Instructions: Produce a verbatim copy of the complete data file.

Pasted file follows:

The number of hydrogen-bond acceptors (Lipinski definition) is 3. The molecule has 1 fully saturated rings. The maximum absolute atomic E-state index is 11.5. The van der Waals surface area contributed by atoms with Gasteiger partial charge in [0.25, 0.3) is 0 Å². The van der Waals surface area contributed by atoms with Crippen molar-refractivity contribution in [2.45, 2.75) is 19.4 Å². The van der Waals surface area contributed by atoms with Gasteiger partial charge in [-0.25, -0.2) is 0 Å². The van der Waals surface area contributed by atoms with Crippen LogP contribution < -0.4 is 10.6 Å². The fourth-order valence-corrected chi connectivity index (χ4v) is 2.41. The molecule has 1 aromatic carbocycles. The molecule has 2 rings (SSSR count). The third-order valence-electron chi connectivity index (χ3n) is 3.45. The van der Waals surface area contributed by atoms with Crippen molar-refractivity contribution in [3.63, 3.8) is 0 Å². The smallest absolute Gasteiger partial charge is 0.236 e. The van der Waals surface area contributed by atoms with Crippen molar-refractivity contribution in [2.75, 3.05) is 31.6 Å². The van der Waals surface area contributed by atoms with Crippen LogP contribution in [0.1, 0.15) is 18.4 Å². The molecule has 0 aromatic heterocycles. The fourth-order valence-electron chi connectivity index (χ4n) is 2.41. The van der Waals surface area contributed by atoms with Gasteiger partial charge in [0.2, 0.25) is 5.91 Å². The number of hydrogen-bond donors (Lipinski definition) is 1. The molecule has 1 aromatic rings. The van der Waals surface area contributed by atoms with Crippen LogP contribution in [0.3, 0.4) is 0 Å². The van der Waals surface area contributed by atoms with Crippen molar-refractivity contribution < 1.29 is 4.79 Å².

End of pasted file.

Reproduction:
The number of hydrogen-bond acceptors (Lipinski definition) is 3. The molecule has 1 fully saturated rings. The maximum absolute atomic E-state index is 11.5. The van der Waals surface area contributed by atoms with Gasteiger partial charge in [0.25, 0.3) is 0 Å². The van der Waals surface area contributed by atoms with Crippen molar-refractivity contribution in [2.45, 2.75) is 19.4 Å². The van der Waals surface area contributed by atoms with Gasteiger partial charge in [-0.25, -0.2) is 0 Å². The van der Waals surface area contributed by atoms with Crippen LogP contribution < -0.4 is 10.6 Å². The fourth-order valence-corrected chi connectivity index (χ4v) is 2.41. The molecule has 1 aromatic carbocycles. The molecule has 2 rings (SSSR count). The third-order valence-electron chi connectivity index (χ3n) is 3.45. The van der Waals surface area contributed by atoms with Crippen molar-refractivity contribution in [3.63, 3.8) is 0 Å². The smallest absolute Gasteiger partial charge is 0.236 e. The van der Waals surface area contributed by atoms with Crippen molar-refractivity contribution in [2.75, 3.05) is 31.6 Å². The van der Waals surface area contributed by atoms with Crippen LogP contribution in [0.1, 0.15) is 18.4 Å². The molecule has 0 aromatic heterocycles. The fourth-order valence-electron chi connectivity index (χ4n) is 2.41. The van der Waals surface area contributed by atoms with Gasteiger partial charge in [0.2, 0.25) is 5.91 Å². The number of hydrogen-bond donors (Lipinski definition) is 1. The molecule has 1 aromatic rings. The van der Waals surface area contributed by atoms with Crippen LogP contribution in [0.3, 0.4) is 0 Å². The van der Waals surface area contributed by atoms with Crippen molar-refractivity contribution < 1.29 is 4.79 Å².